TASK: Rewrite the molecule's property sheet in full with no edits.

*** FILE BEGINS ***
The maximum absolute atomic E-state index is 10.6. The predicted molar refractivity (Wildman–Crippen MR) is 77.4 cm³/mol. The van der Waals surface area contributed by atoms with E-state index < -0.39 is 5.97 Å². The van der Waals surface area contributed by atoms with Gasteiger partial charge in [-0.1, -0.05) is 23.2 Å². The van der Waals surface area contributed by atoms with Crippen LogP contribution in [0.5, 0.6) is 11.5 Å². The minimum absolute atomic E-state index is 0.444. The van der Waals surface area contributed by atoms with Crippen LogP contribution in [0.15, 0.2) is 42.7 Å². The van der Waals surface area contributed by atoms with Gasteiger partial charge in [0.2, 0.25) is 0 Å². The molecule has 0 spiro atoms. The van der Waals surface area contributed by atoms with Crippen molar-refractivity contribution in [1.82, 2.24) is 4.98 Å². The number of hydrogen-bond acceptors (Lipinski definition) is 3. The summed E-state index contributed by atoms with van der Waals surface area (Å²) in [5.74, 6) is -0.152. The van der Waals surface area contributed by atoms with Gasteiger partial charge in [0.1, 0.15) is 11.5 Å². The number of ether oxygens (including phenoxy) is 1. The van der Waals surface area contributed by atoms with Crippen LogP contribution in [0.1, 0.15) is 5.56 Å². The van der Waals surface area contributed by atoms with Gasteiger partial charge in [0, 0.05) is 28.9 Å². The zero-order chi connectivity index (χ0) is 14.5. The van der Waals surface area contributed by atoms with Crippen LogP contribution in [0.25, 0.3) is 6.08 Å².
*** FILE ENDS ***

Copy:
The maximum absolute atomic E-state index is 10.6. The predicted molar refractivity (Wildman–Crippen MR) is 77.4 cm³/mol. The van der Waals surface area contributed by atoms with E-state index < -0.39 is 5.97 Å². The van der Waals surface area contributed by atoms with Gasteiger partial charge in [-0.1, -0.05) is 23.2 Å². The van der Waals surface area contributed by atoms with Crippen LogP contribution in [0.5, 0.6) is 11.5 Å². The minimum absolute atomic E-state index is 0.444. The van der Waals surface area contributed by atoms with Crippen LogP contribution in [0.15, 0.2) is 42.7 Å². The van der Waals surface area contributed by atoms with Gasteiger partial charge in [0.2, 0.25) is 0 Å². The molecule has 0 spiro atoms. The van der Waals surface area contributed by atoms with Crippen molar-refractivity contribution in [1.82, 2.24) is 4.98 Å². The number of hydrogen-bond acceptors (Lipinski definition) is 3. The summed E-state index contributed by atoms with van der Waals surface area (Å²) in [5.74, 6) is -0.152. The van der Waals surface area contributed by atoms with Gasteiger partial charge in [0.1, 0.15) is 11.5 Å². The number of ether oxygens (including phenoxy) is 1. The van der Waals surface area contributed by atoms with Crippen LogP contribution in [0.1, 0.15) is 5.56 Å². The van der Waals surface area contributed by atoms with Gasteiger partial charge in [0, 0.05) is 28.9 Å². The zero-order chi connectivity index (χ0) is 14.5. The van der Waals surface area contributed by atoms with Crippen LogP contribution in [0.25, 0.3) is 6.08 Å².